Health Matters WBOP June 2017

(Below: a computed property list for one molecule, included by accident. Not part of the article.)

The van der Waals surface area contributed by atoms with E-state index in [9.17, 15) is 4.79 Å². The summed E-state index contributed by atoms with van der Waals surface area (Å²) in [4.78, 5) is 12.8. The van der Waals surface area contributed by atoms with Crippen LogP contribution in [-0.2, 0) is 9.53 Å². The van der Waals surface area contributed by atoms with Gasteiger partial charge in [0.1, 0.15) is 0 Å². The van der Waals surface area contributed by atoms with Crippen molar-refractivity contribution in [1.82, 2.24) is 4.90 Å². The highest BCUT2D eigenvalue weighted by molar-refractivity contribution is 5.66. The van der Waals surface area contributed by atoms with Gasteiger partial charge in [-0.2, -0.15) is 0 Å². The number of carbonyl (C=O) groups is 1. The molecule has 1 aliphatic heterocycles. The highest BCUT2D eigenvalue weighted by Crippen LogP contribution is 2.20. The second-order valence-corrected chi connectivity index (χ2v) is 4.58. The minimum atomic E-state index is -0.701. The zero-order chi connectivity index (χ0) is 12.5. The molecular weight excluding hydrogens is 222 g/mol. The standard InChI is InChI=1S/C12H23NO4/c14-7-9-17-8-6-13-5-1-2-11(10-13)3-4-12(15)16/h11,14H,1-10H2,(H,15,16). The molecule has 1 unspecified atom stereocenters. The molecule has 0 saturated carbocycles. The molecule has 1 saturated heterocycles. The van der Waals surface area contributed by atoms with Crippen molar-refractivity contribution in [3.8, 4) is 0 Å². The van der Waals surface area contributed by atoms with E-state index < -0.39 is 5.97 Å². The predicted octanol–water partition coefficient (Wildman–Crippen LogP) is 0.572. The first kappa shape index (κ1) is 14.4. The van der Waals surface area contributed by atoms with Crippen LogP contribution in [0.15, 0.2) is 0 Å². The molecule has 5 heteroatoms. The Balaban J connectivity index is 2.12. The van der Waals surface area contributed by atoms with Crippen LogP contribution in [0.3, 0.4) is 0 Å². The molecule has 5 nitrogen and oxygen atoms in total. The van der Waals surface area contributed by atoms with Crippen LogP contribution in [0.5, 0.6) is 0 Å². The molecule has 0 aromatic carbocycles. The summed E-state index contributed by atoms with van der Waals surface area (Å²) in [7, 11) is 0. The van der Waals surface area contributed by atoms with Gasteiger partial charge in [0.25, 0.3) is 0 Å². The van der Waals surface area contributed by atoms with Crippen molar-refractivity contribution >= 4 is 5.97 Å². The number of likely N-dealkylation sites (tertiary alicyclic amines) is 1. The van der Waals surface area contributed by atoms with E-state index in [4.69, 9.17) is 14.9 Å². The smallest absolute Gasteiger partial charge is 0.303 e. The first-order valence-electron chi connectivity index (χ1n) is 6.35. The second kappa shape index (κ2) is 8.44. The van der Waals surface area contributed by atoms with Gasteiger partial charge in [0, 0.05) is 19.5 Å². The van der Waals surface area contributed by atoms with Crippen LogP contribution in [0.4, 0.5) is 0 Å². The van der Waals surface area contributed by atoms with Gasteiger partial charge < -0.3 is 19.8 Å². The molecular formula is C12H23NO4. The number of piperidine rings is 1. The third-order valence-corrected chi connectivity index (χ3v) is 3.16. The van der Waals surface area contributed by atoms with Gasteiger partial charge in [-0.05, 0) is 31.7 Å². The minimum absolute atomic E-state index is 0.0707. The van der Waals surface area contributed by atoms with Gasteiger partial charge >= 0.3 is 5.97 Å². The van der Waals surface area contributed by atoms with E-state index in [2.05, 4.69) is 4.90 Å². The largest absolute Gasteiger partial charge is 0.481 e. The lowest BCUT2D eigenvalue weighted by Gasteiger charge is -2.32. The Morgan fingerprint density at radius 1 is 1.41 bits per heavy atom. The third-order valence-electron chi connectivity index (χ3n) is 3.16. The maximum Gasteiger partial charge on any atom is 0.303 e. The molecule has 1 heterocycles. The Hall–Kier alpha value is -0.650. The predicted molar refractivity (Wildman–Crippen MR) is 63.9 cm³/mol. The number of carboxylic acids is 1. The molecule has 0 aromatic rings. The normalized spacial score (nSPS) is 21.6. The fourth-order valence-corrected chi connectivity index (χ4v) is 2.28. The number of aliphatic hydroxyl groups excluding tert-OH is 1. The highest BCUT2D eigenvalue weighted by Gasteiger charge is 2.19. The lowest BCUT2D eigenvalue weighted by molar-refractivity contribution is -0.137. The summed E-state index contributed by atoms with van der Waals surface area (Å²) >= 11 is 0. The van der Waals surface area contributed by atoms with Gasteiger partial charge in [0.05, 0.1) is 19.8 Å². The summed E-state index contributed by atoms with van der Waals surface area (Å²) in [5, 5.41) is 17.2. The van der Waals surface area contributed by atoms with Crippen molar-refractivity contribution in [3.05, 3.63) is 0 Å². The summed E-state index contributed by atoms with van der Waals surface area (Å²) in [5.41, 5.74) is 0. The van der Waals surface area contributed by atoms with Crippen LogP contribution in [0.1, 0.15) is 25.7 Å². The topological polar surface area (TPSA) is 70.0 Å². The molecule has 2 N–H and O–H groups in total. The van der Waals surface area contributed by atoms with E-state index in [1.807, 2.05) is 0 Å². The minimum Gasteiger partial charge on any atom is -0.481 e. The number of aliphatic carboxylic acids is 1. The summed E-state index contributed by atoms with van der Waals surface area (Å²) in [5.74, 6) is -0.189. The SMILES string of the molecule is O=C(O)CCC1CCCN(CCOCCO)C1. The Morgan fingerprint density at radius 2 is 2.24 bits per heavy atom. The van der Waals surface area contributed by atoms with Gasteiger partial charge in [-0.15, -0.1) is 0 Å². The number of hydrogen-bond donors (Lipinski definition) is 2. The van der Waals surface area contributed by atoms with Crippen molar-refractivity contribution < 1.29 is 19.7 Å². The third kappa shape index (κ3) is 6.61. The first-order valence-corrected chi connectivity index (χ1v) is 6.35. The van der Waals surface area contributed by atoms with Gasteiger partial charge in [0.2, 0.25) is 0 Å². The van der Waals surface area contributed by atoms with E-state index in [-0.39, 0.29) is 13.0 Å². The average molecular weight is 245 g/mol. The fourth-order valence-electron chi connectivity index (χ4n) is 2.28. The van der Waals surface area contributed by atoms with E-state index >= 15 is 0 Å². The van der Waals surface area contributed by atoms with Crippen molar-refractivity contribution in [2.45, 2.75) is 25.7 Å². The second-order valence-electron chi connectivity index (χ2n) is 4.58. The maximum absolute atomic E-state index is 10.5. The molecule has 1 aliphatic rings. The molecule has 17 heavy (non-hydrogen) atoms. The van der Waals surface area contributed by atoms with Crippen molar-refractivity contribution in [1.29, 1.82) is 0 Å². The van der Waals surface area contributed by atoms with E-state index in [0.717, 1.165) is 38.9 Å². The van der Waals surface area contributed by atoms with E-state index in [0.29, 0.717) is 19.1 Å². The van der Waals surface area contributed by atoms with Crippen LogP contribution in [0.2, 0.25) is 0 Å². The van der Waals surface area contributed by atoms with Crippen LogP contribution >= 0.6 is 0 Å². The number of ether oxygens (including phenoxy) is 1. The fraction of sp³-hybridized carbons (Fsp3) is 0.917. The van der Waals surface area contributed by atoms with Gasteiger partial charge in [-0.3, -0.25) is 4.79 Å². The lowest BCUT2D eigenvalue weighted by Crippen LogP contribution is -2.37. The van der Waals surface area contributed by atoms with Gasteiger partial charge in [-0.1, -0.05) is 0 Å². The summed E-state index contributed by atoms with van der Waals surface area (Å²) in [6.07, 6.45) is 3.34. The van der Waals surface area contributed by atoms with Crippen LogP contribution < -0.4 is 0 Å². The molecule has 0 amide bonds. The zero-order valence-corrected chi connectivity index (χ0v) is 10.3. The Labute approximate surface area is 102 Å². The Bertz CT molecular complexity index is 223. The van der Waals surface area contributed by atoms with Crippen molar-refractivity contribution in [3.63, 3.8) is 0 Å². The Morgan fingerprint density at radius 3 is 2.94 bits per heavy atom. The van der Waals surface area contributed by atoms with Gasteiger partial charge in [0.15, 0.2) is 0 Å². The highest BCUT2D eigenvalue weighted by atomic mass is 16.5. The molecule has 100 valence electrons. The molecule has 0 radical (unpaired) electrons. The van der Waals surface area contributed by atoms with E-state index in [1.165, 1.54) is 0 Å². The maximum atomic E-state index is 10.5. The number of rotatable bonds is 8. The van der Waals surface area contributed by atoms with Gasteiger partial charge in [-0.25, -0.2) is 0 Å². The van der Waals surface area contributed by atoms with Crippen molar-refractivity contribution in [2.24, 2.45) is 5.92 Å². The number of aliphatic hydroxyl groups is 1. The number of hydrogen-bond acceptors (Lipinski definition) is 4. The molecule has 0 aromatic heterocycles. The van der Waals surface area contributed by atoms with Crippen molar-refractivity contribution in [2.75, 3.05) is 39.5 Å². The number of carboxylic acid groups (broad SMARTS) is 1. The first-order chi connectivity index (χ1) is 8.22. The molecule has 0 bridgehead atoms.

Healthy, thriving communities towards 2027 Kia Momoho Te Hāpori Oranga Bay of Plenty Health System Medical Officer of Health Empowering our populations to live healthy lives for as long as possible is our aim. To achieve this we’re focusing on three major risk areas - smoking, nutrition/physical activity and housing. At the same time we’ll continue to support all people across our region to access the right mix of health services to live healthy lives. Wo rkf Vu ln erab o rce le chil d Fa c i l i ties ren and young p Evolve models of excellence across all of our hospital services Get well Develop a smart fully integrated system to provide care close to where people live, learn, work and play Dr Joe Bourne Dr Hugh Lees Clinical Director of Improvement and Innovation Medical Director Improving the way the Bay’s health system provides care for people and their whānau closer to where they live, learn, work and play is our aim. We aim to work more closely with services outside health such as councils, housing and education to work through issues that may have an impact on the ability of our priority groups to manage their health. Stay well Fi le eop Get well Stay well Dr Neil de Wet Pa rtn er Empower our population to live healthy lives Live well S PATIENT AND FAMILY CENTRED CARE – WHĀNAU ORA “To achieve this, we plan to strengthen our focus on RITY POPULATION Live well g tin ac “At the heart of this plan is the patient, families and whānau. Going forward we really need to improve the way our hospital services and health services provided in the community work together. Our aim is for people to get well, stay well and live well. A health profile of Bay of Plenty DHB communities has identified priority groups: Māori, young children (the first 1000 days of life), vulnerable children and youth, vulnerable older people, and people with severe long-term mental health need and/or addiction issues. These groups have particular focus in the Strategic Health Services Plan to improve their health in the next ten years. s e er ue ev iss n The plan has been developed with input from our staff, community based health services, other support agencies and patient advocates. “Just like other parts of the country, the health needs of our people are changing. The population’s increased, the number of people living with diabetes and heart disease is increasing, as is obesity and health conditions related to that. This plan will guide us to providing health services that better support people to stay well and manage their own health,” says Helen Mason. PRIO Chief Executive Helen Mason says, “The Strategic Health Services Plan sets the scene for what we need to focus on to support people in our communities to live healthy lives.” providing integrated health services, bringing health services closer to the patient, and providing the right mix of health supports in the right place. The Bay of Plenty District Health Board (DHB) has developed a plan to meet the changing health needs of our communities for the next decade. This is about listening to our people, focusing on what matters to them, and then bringing them the right mix of health services in the right setting. We need to improve the way we support people to manage their health. And when more help is required, our health services need to be able to respond quickly. When people are staying well and looking after their health, we’re likely to see a drop in the number of patients needing hospital treatment. Ensuring our hospital services are patient-centred, well connected to community based health services and focused on delivering care that enables our patients to return home as quickly as possible is our aim. Providing coordinated follow up care in the community is pivotal to ensuring our patients get well. Our progress will be monitored through patient feedback, and how long people stay in hospital. The Strategic Health Services Plan is due to be published online mid July at www.bopdhb.govt.nz. From the Chair It’s hard to believe we are right in the middle of winter. Apart from a couple of cold patches it’s been pretty mild so far which is why it’s easy to forget about how easy it is to forget the potential risk of an outbreak of influenza ‘the flu’. Flu is contagious and is spread by coughing, sneezing and direct contact with an infected person or by touching a contaminated surface. You can be infectious around a day before symptoms appear. Flu is different from a cold virus. A cold virus only affects the nose, throat and the upper chest and lasts for a few days, whereas flu can be a serious illness that affects the whole body and can last up to a week or more. So it’s really important to consider having the flu vaccination to protect not only yourself, but also your whānau and friends. So why not go and talk about it with your General Practice now, before you get unwell. This edition of Health Matters features a work plan which sets the scene of how health services will be provided for our people in the next ten years. The Board approved the Strategic Health Services Plan a couple of weeks ago. Our world is changing pretty rapidly and we need to find ways to utilise new technologies and ways of working so we can continue to provide high quality care to our growing population. The Strategic Health Services Plan outlines how we will work with others across the Bay, including you, our community to ensure people have the right care at the right time and are supported to live healthy lives. There are many projects currently underway to improve the way health services are provided in our region. As featured here in Health Matters, we are one of two DHBs involved in one of Australasia’s biggest clinical trials designed to improve language rehabilitation for people recovering from stroke. 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